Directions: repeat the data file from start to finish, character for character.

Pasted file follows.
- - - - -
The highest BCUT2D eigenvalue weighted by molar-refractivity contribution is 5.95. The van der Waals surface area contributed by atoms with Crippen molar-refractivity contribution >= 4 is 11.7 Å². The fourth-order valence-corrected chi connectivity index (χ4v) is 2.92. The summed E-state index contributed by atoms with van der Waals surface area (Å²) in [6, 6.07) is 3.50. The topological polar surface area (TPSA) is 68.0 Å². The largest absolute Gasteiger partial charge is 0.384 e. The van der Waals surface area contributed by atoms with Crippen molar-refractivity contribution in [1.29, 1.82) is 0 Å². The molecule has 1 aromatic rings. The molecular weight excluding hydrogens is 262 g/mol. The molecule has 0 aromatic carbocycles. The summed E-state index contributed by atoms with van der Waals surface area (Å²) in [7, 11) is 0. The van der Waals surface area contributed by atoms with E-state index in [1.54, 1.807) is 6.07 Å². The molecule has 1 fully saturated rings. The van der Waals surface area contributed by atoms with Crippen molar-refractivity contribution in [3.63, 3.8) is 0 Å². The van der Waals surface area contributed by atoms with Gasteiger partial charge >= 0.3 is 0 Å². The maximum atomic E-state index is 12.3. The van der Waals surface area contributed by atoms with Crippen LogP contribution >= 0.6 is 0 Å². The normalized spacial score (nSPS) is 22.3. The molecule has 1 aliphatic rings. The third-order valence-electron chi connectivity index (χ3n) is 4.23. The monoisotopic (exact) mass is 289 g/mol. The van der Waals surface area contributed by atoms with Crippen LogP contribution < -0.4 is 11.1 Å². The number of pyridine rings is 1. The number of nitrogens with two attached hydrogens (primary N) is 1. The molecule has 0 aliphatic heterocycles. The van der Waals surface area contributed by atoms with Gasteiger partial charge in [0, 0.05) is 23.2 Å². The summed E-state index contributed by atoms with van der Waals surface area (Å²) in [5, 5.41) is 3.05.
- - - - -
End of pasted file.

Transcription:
The highest BCUT2D eigenvalue weighted by molar-refractivity contribution is 5.95. The van der Waals surface area contributed by atoms with Crippen molar-refractivity contribution >= 4 is 11.7 Å². The fourth-order valence-corrected chi connectivity index (χ4v) is 2.92. The summed E-state index contributed by atoms with van der Waals surface area (Å²) in [6, 6.07) is 3.50. The topological polar surface area (TPSA) is 68.0 Å². The largest absolute Gasteiger partial charge is 0.384 e. The van der Waals surface area contributed by atoms with Crippen molar-refractivity contribution in [1.29, 1.82) is 0 Å². The molecule has 1 aromatic rings. The molecular weight excluding hydrogens is 262 g/mol. The molecule has 0 aromatic carbocycles. The summed E-state index contributed by atoms with van der Waals surface area (Å²) in [7, 11) is 0. The van der Waals surface area contributed by atoms with E-state index in [1.54, 1.807) is 6.07 Å². The molecule has 1 fully saturated rings. The van der Waals surface area contributed by atoms with Crippen molar-refractivity contribution in [3.63, 3.8) is 0 Å². The van der Waals surface area contributed by atoms with Gasteiger partial charge >= 0.3 is 0 Å². The maximum atomic E-state index is 12.3. The van der Waals surface area contributed by atoms with Crippen LogP contribution >= 0.6 is 0 Å². The normalized spacial score (nSPS) is 22.3. The molecule has 1 aliphatic rings. The third-order valence-electron chi connectivity index (χ3n) is 4.23. The monoisotopic (exact) mass is 289 g/mol. The van der Waals surface area contributed by atoms with Crippen LogP contribution < -0.4 is 11.1 Å². The number of pyridine rings is 1. The number of nitrogens with two attached hydrogens (primary N) is 1. The molecule has 0 aliphatic heterocycles. The van der Waals surface area contributed by atoms with Gasteiger partial charge in [0, 0.05) is 23.2 Å². The summed E-state index contributed by atoms with van der Waals surface area (Å²) in [5, 5.41) is 3.05.